In addition, the U.S. should make every effort to rescind resolution A/HRC/31/L.38 requesting the High Commissioner for Human Rights to produce a “database” of all Israeli businesses operating in settlements in support of the boycott, divestment, and sanctions (BDS) campaign against Israel, which the U.S. opposes because it “falls far outside the scope of the human rights council’s mandate and drains precious resources that could be used to promote and protect human rights around the world.”
No reform of the HRC can overcome or eliminate the hostility of many U.N. member states to Israel. As long as the HRC is reflective of the U.N. membership, disproportionate—and biased—attention will be focused on Israel. But, as a matter of fairness, the U.S. can and should demand that Israel be treated the same as other nations under the agenda and procedures of the HRC.
Stricter Membership Criteria. HRC seats are allocated by region, with approximately one-third coming open each year. The only requirement for election is that candidates receive support from a majority of the U.N. General Assembly (currently 97 of 193 member states) in a secret ballot. In voting, governments are encouraged “take into account the contribution of candidates to the promotion and protection of human rights,” but any pledges or commitments by candidate states are voluntary.
This method is grossly inadequate, as demonstrated by the ability of countries that flagrantly violate human rights to be elected to the HRC, such as Burundi, China, Cuba, Libya, Russia, Saudi Arabia, and Venezuela. Regions frequently game the system by offering “clean slates” (having the same number of candidates stand for election as there are open seats). This practice makes it easier for repressive states to win seats on the council, because there is no competition. Unsurprisingly, countries that uphold human rights and freedoms most strongly, such as those ranked “free” by Freedom House, have been a minority of council membership through most of its history. If the council is to improve, the membership criteria must improve. There are a number of reforms that could enhance chances for increasing the number of HRC members that respect human rights:
- Hold competitive elections. Ideally, each region should offer more candidates than open seats, in order to offer the General Assembly choices for council elections. But states are reluctant to run if they may lose, and the General Assembly cannot compel states to run. However, the General Assembly could change the elections to automatically list as candidates every state that is not currently serving on the council or is otherwise prohibited from running (such as having served two consecutive terms or, if the reform prohibiting consecutive terms proposed below is adopted, a single three-year term), and hold successive ballots eliminating the lowest half of vote recipients until all the open seats are filled.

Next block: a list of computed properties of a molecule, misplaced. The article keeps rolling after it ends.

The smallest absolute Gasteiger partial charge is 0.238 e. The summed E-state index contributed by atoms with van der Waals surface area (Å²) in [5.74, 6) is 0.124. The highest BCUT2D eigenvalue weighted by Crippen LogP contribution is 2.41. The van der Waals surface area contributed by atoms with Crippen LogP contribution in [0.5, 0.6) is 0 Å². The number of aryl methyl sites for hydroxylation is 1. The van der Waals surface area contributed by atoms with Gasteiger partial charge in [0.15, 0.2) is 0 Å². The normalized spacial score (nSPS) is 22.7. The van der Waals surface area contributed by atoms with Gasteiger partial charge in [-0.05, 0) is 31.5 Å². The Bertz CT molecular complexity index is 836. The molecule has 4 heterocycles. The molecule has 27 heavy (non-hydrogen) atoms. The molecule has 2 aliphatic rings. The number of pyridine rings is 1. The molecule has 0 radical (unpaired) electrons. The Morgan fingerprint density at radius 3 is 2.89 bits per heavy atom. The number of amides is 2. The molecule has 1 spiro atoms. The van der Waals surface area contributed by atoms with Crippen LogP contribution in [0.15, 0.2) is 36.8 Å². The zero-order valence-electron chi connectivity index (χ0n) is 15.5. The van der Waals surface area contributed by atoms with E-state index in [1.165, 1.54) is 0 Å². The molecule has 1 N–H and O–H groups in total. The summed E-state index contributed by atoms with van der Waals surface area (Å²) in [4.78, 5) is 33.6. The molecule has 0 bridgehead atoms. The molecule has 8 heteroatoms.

- Increase the threshold for HRC elections to two-thirds of the General Assembly. Currently, election to the HRC only requires support from a simple majority (97 votes) of the General Assembly. Increasing the threshold for election to two-thirds (129 votes) of the General Assembly, as originally proposed by former Secretary-General Kofi Annan, would not prevent human rights violators from getting elected, but it would make it more difficult and would improve the chances of the U.S. and other countries to rally in opposition to particularly odious governments.
- Lower the threshold for suspending an HRC member from two-thirds to a simple majority of the General Assembly. It is harder to suspend a country from the council than it is to elect it to membership under current procedures. This situation should be reversed. In addition, the General Assembly should change “suspend” to “dismiss” and adopt a process for replacing the dismissed member.
- Bar countries from consideration for seats if they are the focus of HRC country mandates for human rights concerns. The council currently has 12 country mandates: Belarus, Burma, Cambodia, Central African Republic, Eritrea, Iran, Israel, Mali, North Korea, Somalia, Sudan, and Syria. Although many serious human rights violators are absent from this list, barring these countries would at least establish a minimum standard that governments under HRC scrutiny should not be sitting among the council membership. An unfortunate consequence of this reform would be that Israel, already subject to biased treatment, would almost certainly be barred, since the Palestinian mandate enjoys broad support among the U.N. membership and is unlikely to be eliminated. However, Israel would face significant challenges in being elected to the HRC for the same reason, and preventing human rights abusers currently under HRC scrutiny from membership would be an important standard to set.